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International Journal of Behavioral Medicine

, Volume 21, Issue 2, pp 302–309 | Cite as

Effects of Smoking Cessation on Heart Rate Variability Among Long-Term Male Smokers

  • Christopher B. Harte
  • Cindy M. Meston
Article

Abstract

Background

Cigarette smoking has been shown to adversely affect heart rate variability (HRV), suggesting dysregulation of cardiac autonomic function. Conversely, smoking cessation is posited to improve cardiac regulation.

Purpose

The aim of the present study was to examine the effects of smoking cessation on HRV among a community sample of chronic smokers.

Methods

Sixty-two healthy male smokers enrolled in an 8-week smoking cessation program involving a nicotine transdermal patch treatment. Participants were assessed at baseline (while smoking regularly), at mid-treatment (while using a high-dose patch), and at follow-up, 4 weeks after patch discontinuation. Both time-domain (standard deviation of normal-to-normal (NN) intervals (SDNN), square root of the mean squared difference of successive NN intervals (RMSSD), and percent of NN intervals for which successive heartbeat intervals differed by at least 50 ms (pNN50)) and frequency-domain (low frequency (LF), high frequency (HF), LF/HF ratio) parameters of HRV were assessed at each visit.

Results

Successful quitters (n = 20), compared to those who relapsed (n = 42), displayed significantly higher SDNN, RMSSD, pNN50, LF, and HF at follow-up, when both nicotine and smoke free.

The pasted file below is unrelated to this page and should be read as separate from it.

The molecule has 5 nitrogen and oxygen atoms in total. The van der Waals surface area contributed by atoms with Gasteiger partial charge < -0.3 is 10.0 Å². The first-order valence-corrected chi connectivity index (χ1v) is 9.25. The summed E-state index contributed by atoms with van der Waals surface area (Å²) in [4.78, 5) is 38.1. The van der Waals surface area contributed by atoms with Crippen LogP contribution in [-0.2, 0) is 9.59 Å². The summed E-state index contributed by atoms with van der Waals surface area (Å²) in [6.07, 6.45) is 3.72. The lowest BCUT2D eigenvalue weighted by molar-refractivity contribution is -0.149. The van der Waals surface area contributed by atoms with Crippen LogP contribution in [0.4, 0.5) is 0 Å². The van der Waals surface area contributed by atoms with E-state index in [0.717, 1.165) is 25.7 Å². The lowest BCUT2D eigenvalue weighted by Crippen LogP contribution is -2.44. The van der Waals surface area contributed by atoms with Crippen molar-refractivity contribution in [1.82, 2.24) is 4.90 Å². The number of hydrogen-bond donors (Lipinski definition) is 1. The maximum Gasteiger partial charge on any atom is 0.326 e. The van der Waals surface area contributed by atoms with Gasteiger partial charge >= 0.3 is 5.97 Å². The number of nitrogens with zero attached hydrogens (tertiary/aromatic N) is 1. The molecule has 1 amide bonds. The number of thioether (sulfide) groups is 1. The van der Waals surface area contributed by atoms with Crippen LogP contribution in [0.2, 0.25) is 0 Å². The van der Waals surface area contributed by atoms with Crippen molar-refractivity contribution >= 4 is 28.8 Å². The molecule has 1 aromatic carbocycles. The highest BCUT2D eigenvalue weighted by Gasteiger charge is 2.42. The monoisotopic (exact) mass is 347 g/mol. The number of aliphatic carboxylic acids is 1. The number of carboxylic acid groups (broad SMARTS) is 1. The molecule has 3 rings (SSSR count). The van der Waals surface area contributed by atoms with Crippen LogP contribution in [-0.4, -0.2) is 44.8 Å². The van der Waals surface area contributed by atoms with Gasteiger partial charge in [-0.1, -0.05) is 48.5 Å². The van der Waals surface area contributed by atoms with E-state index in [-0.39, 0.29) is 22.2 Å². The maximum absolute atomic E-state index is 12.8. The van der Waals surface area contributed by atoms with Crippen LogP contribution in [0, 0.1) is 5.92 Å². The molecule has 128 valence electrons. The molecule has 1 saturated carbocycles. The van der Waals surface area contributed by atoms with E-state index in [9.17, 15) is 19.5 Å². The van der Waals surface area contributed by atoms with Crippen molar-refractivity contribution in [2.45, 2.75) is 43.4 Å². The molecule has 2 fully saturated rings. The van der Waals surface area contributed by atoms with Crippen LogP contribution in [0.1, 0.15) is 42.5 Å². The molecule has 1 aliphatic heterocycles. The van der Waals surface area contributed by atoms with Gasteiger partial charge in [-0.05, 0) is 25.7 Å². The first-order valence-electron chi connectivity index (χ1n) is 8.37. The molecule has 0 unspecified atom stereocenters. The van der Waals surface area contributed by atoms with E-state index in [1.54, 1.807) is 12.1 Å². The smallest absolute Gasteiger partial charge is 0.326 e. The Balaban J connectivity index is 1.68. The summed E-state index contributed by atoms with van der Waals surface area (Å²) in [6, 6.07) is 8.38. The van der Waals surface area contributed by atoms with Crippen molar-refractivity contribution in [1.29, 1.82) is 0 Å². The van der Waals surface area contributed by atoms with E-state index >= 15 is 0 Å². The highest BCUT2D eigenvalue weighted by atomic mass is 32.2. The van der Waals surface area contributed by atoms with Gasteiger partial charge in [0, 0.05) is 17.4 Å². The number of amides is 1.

Conclusions

Smoking cessation significantly enhances HRV in chronic male smokers, indicating improved autonomic modulation of the heart. Results suggest that these findings may be primarily attributable to nicotine discontinuation rather than tobacco smoke discontinuation alone.

Keywords

Smoking Smoking cessation Nicotine Heart rate variability Cardiac autonomic regulation Autonomic nervous system 

Notes

Acknowledgments

This project was supported by Award Number F31DA026276 from the National Institute on Drug Abuse (NIDA) to Christopher Harte. The contents of this work are solely the responsibility of the author and do not necessarily represent the official views of the NIDA or the National Institutes of Health. Portions of this work were also made possible by Grant Number 1 RO1 HD051676-01 A1 to Cindy M. Meston from the National Institute of Child Health and Human Development (NICHD). The contents are solely the responsibility of the authors and do not necessarily represent the official views of the NICHD. This project was also supported by the following fellowships/awards to the first author: The Sexual Medicine Society of North America Student Research Grant; two Graduate Dean’s Prestigious Fellowship Supplements, and a College of Liberal Arts Graduate Research Fellowship, all from the University of Texas at Austin; the American Psychological Association Dissertation Research Award; and The Kinsey Institute Student Research Grant. The authors thank Tyler Watts, Hillary Perlman, Olivia Bentkowski, Alicia Whitaker, Gail Dalton, and Katy Siciliano for help with participant recruitment, screening, and data management.

Conflict of Interest

The authors declare no conflict of interest.

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Copyright information

© International Society of Behavioral Medicine 2013

Authors and Affiliations

  1. 1.Research ServiceVA Boston Healthcare SystemBostonUSA
  2. 2.Department of PsychiatryBoston University School of MedicineBostonUSA
  3. 3.Department of PsychologyUniversity of Texas at AustinAustinUSA

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